However, three justices said that anyone who resists arrest should expect to be violently restrained.
The Supreme Court will allow the parents of Nicholas Gilbert, a St. Louis man who was allegedly killed by police, to continue their lawsuit against the city.
According to NBC, Gilbert was arrested in 2015 for trespassing and failing to appear in court for a traffic ticket. After he was taken into police custody, Gilbert tried to commit suicide by hanging inside his jail cell.
When officers realized what Gilbert was trying to do, they restrained and handcuffed him. However, Gilbert continued to struggle—he was placed on the floor of the cell, face-down, with one officer applying pressure to his back and torso.
Gilbert, recalls NBC News, repeatedly tried to raise his chest to get the officer off his back. He also said, “It hurts. Stop.”
After about 15 minutes of struggling to move and breathe, Gilbert stopped moving and went unconscious.
While officers did summon medical aid, Gilbert was pronounced dead upon arrival at a local hospital.
In an unsigned opinion that brought some dissent from three of the bench’s conservative justices, the court sent the case back to the U.S. Circuit Court of Appeals for the 8th Circuit for further review. According to the court’s majority, it was unclear whether the appeals court thought the use of a prone restraint would always be constitutional if a person simply appeared to be resisting officers.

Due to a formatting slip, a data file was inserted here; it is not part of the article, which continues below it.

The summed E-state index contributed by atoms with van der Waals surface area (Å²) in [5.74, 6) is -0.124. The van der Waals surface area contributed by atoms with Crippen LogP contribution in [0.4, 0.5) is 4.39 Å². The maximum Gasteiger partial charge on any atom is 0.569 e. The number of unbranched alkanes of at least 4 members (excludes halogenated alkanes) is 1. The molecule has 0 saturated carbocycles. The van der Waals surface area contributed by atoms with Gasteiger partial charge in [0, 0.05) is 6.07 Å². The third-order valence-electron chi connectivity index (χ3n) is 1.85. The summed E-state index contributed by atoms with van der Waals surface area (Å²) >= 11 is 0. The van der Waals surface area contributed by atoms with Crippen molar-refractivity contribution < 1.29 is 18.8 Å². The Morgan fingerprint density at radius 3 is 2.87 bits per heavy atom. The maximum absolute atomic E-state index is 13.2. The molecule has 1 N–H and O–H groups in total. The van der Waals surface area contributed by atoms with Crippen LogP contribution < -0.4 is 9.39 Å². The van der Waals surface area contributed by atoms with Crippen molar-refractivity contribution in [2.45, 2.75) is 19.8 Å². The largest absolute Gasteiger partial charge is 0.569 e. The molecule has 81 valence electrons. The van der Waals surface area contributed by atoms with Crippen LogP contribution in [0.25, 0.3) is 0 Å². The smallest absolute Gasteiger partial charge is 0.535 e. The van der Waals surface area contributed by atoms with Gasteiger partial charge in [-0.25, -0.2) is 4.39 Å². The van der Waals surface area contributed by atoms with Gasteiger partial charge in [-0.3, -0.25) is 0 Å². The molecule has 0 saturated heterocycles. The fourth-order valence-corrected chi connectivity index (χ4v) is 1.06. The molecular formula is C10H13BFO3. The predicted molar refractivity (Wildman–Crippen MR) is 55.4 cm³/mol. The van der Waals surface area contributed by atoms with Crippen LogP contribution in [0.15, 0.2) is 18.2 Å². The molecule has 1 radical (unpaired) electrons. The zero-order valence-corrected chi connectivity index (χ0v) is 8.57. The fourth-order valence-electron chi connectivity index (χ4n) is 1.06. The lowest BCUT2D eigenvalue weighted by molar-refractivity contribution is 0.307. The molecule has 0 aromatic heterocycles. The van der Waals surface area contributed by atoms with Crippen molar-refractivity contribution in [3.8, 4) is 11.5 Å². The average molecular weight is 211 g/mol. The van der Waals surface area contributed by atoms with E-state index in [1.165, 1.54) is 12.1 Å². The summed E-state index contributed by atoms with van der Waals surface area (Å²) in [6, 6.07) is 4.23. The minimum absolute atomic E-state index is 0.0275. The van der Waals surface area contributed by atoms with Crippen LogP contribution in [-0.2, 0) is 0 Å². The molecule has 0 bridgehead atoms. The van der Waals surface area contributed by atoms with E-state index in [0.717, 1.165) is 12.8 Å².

The court, says USA Today, either dismissed or failed to consider evidence, such as the police department’s guidance that suspects be moved off their stomachs as soon as possible.
In its ruling, the Supreme Court observed that the St. Louis Police Department specifically cautions officers about the dangers of applying pressure to a prone subject’s back.
“Officers placed pressure on Gilbert’s back even though St. Louis instructs its officers that pressing down on the back of a prone subject can cause suffocation,” the justices wrote. “The struggles of a prone suspect may be due to oxygen deficiency, rather than a desire to disobey officers’ commands.”
However, Justices Clarence Thomas, Samuel Alito, and Neil Gorsuch dissented, finding that, because Gilbert had offered some resistance, the courts should have arrive to an alternate conclusion.
“The officers plainly had a reasonable basis for using some degree of force to restrain Gilbert so that he could not harm himself, and it appears that Gilbert, despite his slight stature, put up a fierce and prolonged resistance,” Alito wrote for the minority dissent. “On the other hand, the officers’ use of force inflicted serious injuries, and the medical evidence on the case of death was conflicting.”